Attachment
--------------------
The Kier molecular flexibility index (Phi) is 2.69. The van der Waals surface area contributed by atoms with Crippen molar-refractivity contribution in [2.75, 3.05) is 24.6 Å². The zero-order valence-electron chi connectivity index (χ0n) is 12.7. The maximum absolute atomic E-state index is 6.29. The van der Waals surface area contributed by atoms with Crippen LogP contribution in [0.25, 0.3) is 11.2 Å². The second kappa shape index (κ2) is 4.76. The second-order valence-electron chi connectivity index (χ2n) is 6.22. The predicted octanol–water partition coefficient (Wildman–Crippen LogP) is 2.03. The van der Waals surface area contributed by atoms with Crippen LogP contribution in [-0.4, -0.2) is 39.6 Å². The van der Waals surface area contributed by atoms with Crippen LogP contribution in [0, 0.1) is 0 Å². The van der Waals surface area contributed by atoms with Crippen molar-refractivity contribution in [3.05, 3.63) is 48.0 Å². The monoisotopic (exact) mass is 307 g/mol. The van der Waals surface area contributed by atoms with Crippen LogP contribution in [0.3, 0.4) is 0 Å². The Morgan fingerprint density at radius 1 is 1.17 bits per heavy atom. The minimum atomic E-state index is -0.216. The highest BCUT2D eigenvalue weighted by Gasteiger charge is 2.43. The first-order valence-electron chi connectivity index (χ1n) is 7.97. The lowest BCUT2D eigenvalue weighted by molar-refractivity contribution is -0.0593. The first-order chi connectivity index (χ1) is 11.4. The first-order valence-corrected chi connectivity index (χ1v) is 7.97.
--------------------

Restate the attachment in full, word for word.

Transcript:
The Kier molecular flexibility index (Phi) is 2.69. The van der Waals surface area contributed by atoms with Crippen molar-refractivity contribution in [2.75, 3.05) is 24.6 Å². The zero-order valence-electron chi connectivity index (χ0n) is 12.7. The maximum absolute atomic E-state index is 6.29. The van der Waals surface area contributed by atoms with Crippen LogP contribution in [0.25, 0.3) is 11.2 Å². The second kappa shape index (κ2) is 4.76. The second-order valence-electron chi connectivity index (χ2n) is 6.22. The predicted octanol–water partition coefficient (Wildman–Crippen LogP) is 2.03. The van der Waals surface area contributed by atoms with Crippen LogP contribution in [-0.4, -0.2) is 39.6 Å². The van der Waals surface area contributed by atoms with Crippen LogP contribution in [0, 0.1) is 0 Å². The van der Waals surface area contributed by atoms with Crippen molar-refractivity contribution in [3.05, 3.63) is 48.0 Å². The monoisotopic (exact) mass is 307 g/mol. The van der Waals surface area contributed by atoms with Crippen LogP contribution in [0.3, 0.4) is 0 Å². The Morgan fingerprint density at radius 1 is 1.17 bits per heavy atom. The minimum atomic E-state index is -0.216. The highest BCUT2D eigenvalue weighted by Gasteiger charge is 2.43. The first-order valence-electron chi connectivity index (χ1n) is 7.97. The lowest BCUT2D eigenvalue weighted by molar-refractivity contribution is -0.0593. The first-order chi connectivity index (χ1) is 11.4. The first-order valence-corrected chi connectivity index (χ1v) is 7.97.